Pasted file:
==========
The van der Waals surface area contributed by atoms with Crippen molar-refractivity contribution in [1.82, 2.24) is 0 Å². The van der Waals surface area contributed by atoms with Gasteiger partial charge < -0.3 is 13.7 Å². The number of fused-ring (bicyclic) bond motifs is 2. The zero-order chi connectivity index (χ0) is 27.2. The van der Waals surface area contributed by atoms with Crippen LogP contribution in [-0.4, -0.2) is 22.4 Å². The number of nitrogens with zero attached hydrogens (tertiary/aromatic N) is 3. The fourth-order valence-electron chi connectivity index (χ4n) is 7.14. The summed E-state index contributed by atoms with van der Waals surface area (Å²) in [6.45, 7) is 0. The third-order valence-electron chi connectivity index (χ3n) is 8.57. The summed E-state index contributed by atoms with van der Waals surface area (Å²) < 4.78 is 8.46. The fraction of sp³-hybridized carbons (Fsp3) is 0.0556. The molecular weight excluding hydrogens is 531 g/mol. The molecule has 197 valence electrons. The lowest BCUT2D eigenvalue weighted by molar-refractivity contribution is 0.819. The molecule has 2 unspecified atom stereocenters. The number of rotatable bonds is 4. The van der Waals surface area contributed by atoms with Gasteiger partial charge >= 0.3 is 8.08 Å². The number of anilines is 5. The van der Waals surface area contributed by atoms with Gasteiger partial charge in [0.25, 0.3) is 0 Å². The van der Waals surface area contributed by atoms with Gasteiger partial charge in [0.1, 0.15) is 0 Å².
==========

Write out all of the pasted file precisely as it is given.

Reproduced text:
The van der Waals surface area contributed by atoms with Crippen molar-refractivity contribution in [1.82, 2.24) is 0 Å². The van der Waals surface area contributed by atoms with Gasteiger partial charge < -0.3 is 13.7 Å². The number of fused-ring (bicyclic) bond motifs is 2. The zero-order chi connectivity index (χ0) is 27.2. The van der Waals surface area contributed by atoms with Crippen LogP contribution in [-0.4, -0.2) is 22.4 Å². The number of nitrogens with zero attached hydrogens (tertiary/aromatic N) is 3. The fourth-order valence-electron chi connectivity index (χ4n) is 7.14. The summed E-state index contributed by atoms with van der Waals surface area (Å²) in [6.45, 7) is 0. The third-order valence-electron chi connectivity index (χ3n) is 8.57. The summed E-state index contributed by atoms with van der Waals surface area (Å²) < 4.78 is 8.46. The fraction of sp³-hybridized carbons (Fsp3) is 0.0556. The molecular weight excluding hydrogens is 531 g/mol. The molecule has 197 valence electrons. The lowest BCUT2D eigenvalue weighted by molar-refractivity contribution is 0.819. The molecule has 2 unspecified atom stereocenters. The number of rotatable bonds is 4. The van der Waals surface area contributed by atoms with Gasteiger partial charge >= 0.3 is 8.08 Å². The number of anilines is 5. The van der Waals surface area contributed by atoms with Gasteiger partial charge in [0.25, 0.3) is 0 Å². The van der Waals surface area contributed by atoms with Gasteiger partial charge in [0.1, 0.15) is 0 Å².